While we were there picnicking we saw no residences or businesses. We saw no one swimming or boating. Salts that were once on the lake bottom have formed a crusty, white, salty “beach”. This is the story of a paradise lost. “You call somewhere paradise, kiss it good-bye” (the Eagles)

Our final stop before we reached Palm Springs was a visit to Shield’s Date Palm Gardens, open since 1924. This was a fun stop! There was a very nice garden to stretch your legs. Of course, you could buy many types of dates and products made from them. One of the most popular date-based treats was the date milkshake. It was really yummy! There was also a café on a patio behind the store. I saw dates wrapped in bacon on the menu, AKA Devils on Horseback.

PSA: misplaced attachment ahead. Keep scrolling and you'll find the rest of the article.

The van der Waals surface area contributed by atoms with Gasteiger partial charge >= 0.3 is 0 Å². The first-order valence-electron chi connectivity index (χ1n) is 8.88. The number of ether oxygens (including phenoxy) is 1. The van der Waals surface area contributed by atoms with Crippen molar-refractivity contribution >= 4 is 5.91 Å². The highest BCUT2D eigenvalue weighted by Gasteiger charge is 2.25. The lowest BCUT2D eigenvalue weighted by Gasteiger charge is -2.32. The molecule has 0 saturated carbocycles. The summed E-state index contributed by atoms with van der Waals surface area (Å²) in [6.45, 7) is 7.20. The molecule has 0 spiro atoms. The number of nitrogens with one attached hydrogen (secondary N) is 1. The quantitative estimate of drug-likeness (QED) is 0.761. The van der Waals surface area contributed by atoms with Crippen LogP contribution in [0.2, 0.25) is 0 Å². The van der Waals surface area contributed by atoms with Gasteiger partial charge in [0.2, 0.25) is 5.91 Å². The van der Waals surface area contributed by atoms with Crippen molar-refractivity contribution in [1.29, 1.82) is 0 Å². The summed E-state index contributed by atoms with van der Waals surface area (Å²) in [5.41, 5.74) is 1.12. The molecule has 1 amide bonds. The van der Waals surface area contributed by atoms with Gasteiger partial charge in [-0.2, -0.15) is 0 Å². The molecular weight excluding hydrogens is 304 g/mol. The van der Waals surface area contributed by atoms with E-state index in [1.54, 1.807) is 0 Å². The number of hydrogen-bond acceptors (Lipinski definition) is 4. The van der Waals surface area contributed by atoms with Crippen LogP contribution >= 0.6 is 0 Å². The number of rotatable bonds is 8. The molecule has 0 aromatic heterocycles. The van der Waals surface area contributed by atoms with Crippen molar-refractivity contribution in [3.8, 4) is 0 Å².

Shields grows more than just dates. There were also orange, lemon and grapefruit trees on the property. Of course, this is not the farm. It is just a showcase for their products.

Date palms can pollinate naturally by wind, bees and other insects, however the proximity of the male date palms to the female is crucial and date production using the natural method is very low. Artificial pollination drastically increases the production of dates. This artificial pollination is performed using the date palm pollen from the mate date palm flowers to pollinate the female date palm flowers. Note the ladder at the top of this date palm tree. This makes it easier to pollinate the flower and then pick the fruit.

As I walked through the garden I came to vignettes of the Life of Jesus. Since his life would have been in a desert land such as this, it was the perfect setting for these statues.